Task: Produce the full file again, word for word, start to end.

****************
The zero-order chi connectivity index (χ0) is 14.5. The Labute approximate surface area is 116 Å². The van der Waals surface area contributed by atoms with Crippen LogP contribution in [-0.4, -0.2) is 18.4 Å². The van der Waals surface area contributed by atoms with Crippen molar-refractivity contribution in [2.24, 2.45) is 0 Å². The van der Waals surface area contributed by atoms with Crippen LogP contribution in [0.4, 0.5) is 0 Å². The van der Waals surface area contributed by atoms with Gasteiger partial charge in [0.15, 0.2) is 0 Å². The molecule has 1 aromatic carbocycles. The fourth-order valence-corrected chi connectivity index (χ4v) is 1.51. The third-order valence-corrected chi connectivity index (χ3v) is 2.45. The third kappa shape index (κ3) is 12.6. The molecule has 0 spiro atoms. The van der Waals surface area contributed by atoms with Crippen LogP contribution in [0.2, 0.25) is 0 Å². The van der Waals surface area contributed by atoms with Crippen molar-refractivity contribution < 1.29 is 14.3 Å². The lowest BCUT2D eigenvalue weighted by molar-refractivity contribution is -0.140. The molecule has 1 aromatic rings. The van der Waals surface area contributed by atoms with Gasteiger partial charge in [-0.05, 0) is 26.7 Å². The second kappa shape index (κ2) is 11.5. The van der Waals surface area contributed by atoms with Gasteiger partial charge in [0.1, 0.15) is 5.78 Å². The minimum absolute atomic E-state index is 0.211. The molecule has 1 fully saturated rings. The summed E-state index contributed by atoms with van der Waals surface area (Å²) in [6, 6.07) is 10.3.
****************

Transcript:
The zero-order chi connectivity index (χ0) is 14.5. The Labute approximate surface area is 116 Å². The van der Waals surface area contributed by atoms with Crippen LogP contribution in [-0.4, -0.2) is 18.4 Å². The van der Waals surface area contributed by atoms with Crippen molar-refractivity contribution in [2.24, 2.45) is 0 Å². The van der Waals surface area contributed by atoms with Crippen LogP contribution in [0.4, 0.5) is 0 Å². The van der Waals surface area contributed by atoms with Gasteiger partial charge in [0.15, 0.2) is 0 Å². The molecule has 1 aromatic carbocycles. The fourth-order valence-corrected chi connectivity index (χ4v) is 1.51. The third-order valence-corrected chi connectivity index (χ3v) is 2.45. The third kappa shape index (κ3) is 12.6. The molecule has 0 spiro atoms. The van der Waals surface area contributed by atoms with Crippen LogP contribution in [0.2, 0.25) is 0 Å². The van der Waals surface area contributed by atoms with Crippen molar-refractivity contribution < 1.29 is 14.3 Å². The lowest BCUT2D eigenvalue weighted by molar-refractivity contribution is -0.140. The molecule has 1 aromatic rings. The van der Waals surface area contributed by atoms with Gasteiger partial charge in [-0.05, 0) is 26.7 Å². The second kappa shape index (κ2) is 11.5. The van der Waals surface area contributed by atoms with Gasteiger partial charge in [0.1, 0.15) is 5.78 Å². The minimum absolute atomic E-state index is 0.211. The molecule has 1 fully saturated rings. The summed E-state index contributed by atoms with van der Waals surface area (Å²) in [6, 6.07) is 10.3.